Hyde pulls out of report

Move comes in response to public criticism

Pfaff to lead analysis

Schools' chief distances self from construction inquiry

April 18, 2000|By Jennifer McMenamin | Jennifer McMenamin,SUN STAFF

In response to public criticism, Superintendent William H. Hyde announced last night that he is removing himself from the effort to straighten out the county school system's troubled construction department.

At a sparsely attended meeting in New Windsor, Hyde said he has asked Margaret Pfaff, the school system's elementary education supervisor, to lead the analysis of the 100-page investigative report prepared by a team of attorneys and former FBI agents.

Further distancing himself from the process, Hyde said Pfaff will report directly to the school board president and her recommendations will not be filtered through his office.

Last week, Hyde released a 2 1/2-page timeline to analyze an independent report that characterized the construction department as chaotic, inexperienced and unprepared. He said he would present a detailed "action plan" to the school board in May.

In the text accompanying the timeline, Hyde said he would get weekly progress reports from staff members and would assume "full responsibility for the conduct and content of the study, the development of appropriate administrative procedures, and recommendations for modifications to board policies."

"Let me reassure you that this report is our first priority," said board President C. Scott Stone. "For many days, probably weeks now, I have been talking with board members to come to this decision and demonstrate to the community that there is no predisposition on what the results of this will be.

"We know it's important to the community, it's important to teachers and it's important to parents not only that the report be out there, but how we're going to prevent these occurrences from reoccurring."

Since the release of the investigators' report three weeks ago, administrators and the board have been criticized for their involvement -- and sometimes lack of involvement -- with the report.

Within days, board member Susan W. Krebs, parents and PTA members complained that the superintendent and the board's attorney had improperly been involved in editing the report that was released to the public.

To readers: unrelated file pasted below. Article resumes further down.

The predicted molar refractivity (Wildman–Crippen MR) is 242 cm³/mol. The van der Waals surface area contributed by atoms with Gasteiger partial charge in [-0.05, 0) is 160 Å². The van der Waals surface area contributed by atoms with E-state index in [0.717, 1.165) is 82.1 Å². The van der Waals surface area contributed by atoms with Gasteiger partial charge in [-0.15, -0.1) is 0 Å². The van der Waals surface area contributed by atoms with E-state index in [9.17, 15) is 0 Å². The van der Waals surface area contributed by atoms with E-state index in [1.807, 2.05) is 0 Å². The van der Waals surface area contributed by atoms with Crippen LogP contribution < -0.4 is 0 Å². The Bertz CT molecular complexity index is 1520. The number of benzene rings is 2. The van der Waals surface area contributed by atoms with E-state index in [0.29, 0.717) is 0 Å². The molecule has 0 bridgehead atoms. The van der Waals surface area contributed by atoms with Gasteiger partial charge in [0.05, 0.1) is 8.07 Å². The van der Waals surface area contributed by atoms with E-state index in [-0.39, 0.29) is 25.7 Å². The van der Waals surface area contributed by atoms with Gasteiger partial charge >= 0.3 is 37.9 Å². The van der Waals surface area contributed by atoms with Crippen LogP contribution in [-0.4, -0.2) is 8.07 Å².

Last month, the investigators hired by the board to probe the school system's bungled construction projects released 90 percent of their findings. Lead investigator Richard D. Bennett, a former U.S. Attorney for Maryland, sealed the rest and presented them to Carroll County State's Attorney Jerry F. Barnes.

Soon after, some parents questioned the lack of response by the five-member school board.

And at last week's board meeting, a PTA president suggested that anyone mentioned in the report -- including the superintendent -- should not be involved in correcting deficiencies in the construction department.

Another parent called for the resignations of top school administrators and board members unwilling to make changes. Several residents have done the same in recent letters to the editor of the local newspaper.

"There's a general tone that exists in some quarters of the community that the staff of the construction department and higher management and administrators are criticized in the report and saying, `Sheesh, if they're criticized in the report, is it reasonable for them to be part of the solution?' " Stone said in an interview after the meeting.

"So the question became how to demonstrate to the community that the board is taking this report seriously and to reflect the best interests of the school system," Stone said.

Hyde spoke with Pfaff about taking over analysis of the report and developing an action plan for the first time yesterday morning.

Asked about her first priorities, Pfaff said, "Having not had a whole lot of time to think about it, I haven't really come up with that yet."

Pfaff currently works on the school system's executive leadership team as the supervisor of elementary schools.

A former teacher, assistant principal and principal of Eldersburg Elementary, Pfaff holds a doctoral degree in curriculum and staff development from the University of Maryland as well as degrees in administration, elementary education and reading from Western Maryland College and Towson University.

Board members contacted last night said that though they were unaware of Pfaff's appointment, they agreed with the concept.

"I didn't know that was in the works but that's a very good approach," said board member Gary W. Bauer. "That takes Hyde completely out of the process and addresses the concerns expressed in the newspaper by some citizens."

But Krebs questioned whether someone with no experience in procurement laws or construction can competently develop a plan to correct problems relating to construction. Krebs and Bauer also disputed Stone's statement that the board has been talking about the report for weeks -- or even days.

"Our board has not had one moment's discussion about this," Krebs said. "What did we have a $200,000 report done for if we're not going to talk about it?"

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